1) How did the concept for Numuga come about? Do you remember where you were when you first thought of it?
The first thoughts of Numuga came about after a few training sessions with my football team. We were using portable passing walls at the time that were held up by sand bags. They weren't perfect, but did aid the passing and shooting drills. We also had other training equipment too, some of which I'd never used before. The thinking was the majority of the public will never have used these either, they don't know what they're missing out on! So, I started to design other potential pieces that could work as permanent fixtures in public spaces.
It then became the perfect mix, combining my sporting hobbies and my designer job. After drawing out each of the individual elements, the easiest way to piece them together was by having modular zones. This then led on to the idea of using training combinations to determine the various layouts.
2) Have you always been interested in sport? (If yes, how did it influence your concept development?)
Absolutely, I've always loved sport and in particular ball sports. I've been lucky enough to grow up surrounded by good facilities to help me improve and play multiple sports. I've represented my county at squash, tennis and cricket. Won national rugby tournaments with school. Played football and tennis for Loughborough University, then went on to play semi-pro football after university. I've always been a keen golfer too.
The intricacies around improving skills and techniques has always interested me, which is a huge part of the concept development. The Numuga spaces are essentially practice areas for key sporting skills. Repetition is the best way to improve sporting ability. Practice individual parts of the game, so they become second nature when it comes to match format. Practice makes permanent!
3) How do you think Numuga could benefit children and in turn communities?
Nowadays, traditional MUGA's tend to be quite limiting in terms of the games you can play. Finding the numbers to take part in a match is tricky, often making these spaces unengaging and unused. We wanted to create a space where it didn't matter if you were on your own or in 2's, 3's, 4's, 5+ people, you could still get something out of the space. Not only that, these caged spaces can often appear elite and intimidating.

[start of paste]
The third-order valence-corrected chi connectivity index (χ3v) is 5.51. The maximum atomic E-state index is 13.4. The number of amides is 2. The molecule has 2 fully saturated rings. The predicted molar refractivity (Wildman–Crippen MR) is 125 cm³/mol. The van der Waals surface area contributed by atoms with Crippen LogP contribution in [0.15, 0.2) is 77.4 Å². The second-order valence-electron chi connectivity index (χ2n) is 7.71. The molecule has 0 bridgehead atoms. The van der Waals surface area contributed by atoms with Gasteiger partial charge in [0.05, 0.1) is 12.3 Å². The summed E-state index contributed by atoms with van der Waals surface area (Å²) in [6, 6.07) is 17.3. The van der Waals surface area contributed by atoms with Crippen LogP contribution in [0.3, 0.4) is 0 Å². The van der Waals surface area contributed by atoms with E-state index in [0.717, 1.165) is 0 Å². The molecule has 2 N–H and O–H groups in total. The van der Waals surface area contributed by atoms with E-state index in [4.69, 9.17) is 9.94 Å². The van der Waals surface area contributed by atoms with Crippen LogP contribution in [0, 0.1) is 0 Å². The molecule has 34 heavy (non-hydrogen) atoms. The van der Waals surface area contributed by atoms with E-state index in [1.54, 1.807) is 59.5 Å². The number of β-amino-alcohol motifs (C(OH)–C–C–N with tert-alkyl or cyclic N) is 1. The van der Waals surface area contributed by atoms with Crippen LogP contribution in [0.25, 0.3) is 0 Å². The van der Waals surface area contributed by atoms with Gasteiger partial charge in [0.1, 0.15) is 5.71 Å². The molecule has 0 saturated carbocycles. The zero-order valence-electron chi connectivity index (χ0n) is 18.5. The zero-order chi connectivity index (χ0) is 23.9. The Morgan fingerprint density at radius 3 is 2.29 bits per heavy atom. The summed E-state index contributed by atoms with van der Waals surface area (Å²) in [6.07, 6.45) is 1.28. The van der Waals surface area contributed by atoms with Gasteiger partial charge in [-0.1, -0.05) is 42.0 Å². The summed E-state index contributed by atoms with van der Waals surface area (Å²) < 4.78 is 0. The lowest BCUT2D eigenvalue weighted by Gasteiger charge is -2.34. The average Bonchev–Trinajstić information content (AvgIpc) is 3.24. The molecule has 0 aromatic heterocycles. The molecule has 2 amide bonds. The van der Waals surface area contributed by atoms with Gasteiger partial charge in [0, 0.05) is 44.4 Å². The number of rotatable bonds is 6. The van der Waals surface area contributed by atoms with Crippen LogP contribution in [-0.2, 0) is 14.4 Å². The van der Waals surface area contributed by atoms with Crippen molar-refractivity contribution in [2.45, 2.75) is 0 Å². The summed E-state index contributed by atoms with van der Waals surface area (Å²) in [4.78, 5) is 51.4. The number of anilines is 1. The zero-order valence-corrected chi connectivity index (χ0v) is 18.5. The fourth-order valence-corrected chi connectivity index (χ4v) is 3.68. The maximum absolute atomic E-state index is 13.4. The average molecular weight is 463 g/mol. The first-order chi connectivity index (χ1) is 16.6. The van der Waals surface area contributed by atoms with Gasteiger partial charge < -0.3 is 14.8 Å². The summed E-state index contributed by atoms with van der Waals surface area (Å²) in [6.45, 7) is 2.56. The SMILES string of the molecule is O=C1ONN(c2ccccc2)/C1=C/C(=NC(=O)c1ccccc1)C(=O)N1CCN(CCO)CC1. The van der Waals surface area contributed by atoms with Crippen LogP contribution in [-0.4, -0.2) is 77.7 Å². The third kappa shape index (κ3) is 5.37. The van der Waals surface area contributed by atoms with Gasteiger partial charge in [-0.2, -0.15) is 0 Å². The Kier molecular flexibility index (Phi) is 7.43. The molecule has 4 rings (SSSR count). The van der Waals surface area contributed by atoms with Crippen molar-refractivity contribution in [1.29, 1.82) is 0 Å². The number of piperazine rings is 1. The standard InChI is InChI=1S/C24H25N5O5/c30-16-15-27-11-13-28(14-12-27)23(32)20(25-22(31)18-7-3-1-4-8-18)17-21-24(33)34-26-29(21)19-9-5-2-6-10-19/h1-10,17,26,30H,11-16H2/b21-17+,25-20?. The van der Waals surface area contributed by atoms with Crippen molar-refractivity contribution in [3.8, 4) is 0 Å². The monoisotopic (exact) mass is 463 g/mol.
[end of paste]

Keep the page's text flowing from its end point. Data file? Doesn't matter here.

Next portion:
Numuga removed the main barriers to play – the cage. Then we shifted to a more freestyle type of play, where kids can learn the basics of sport without necessarily taking part in a ‘match’. Learning how to pass, control, catch, throw and aim are key skills that can be transferred to multiple sports. We are creating spaces that doesn't alienate different abilities. The space is meant to be fun and inviting for beginners, but will also hone the skills of more experienced players. We're not trying to challenge match format spaces, we want to make sport more accessible, whilst improving children's technical ability and health.
Governments are pushing for increases in activity and communities are asking for more engaging spaces. We want to help drive change, getting people outside more and reducing child obesity rates.
4) What would be your favourite component from the selection of Numuga elements?
My favourite element is probably the most simple, the Football Tennis Wall. Endless fun can be had with 2, 3 or 4 people on there. Each individual element can be fun, but where the maximum usage comes into play is the various element combinations. Particularly in football, a player is able to glide across the space using different elements, very much like a football skatepark.
5) Where do you see Numuga in 5 years time? Have you any plans to branch out or further develop the range?
Our aim is to have a number of spaces with varying sizes and layouts around the world. Ideally we'd like to create a space across each of our target areas – schools, universities, housing developments, local councils, sports clubs and public space architects. We also want to personalise the spaces to suit the sports of the countries they inhabit. We will definitely be adding to the range, introducing new pieces to help other skill sets.
Further down the line, we want to somehow digitise the spaces, so we'd be able to track the data from each piece of equipment, showing number of passes, shots, people in any given zone at any time.
Thanks for the feature Russell Play! Hope your clients will like our product.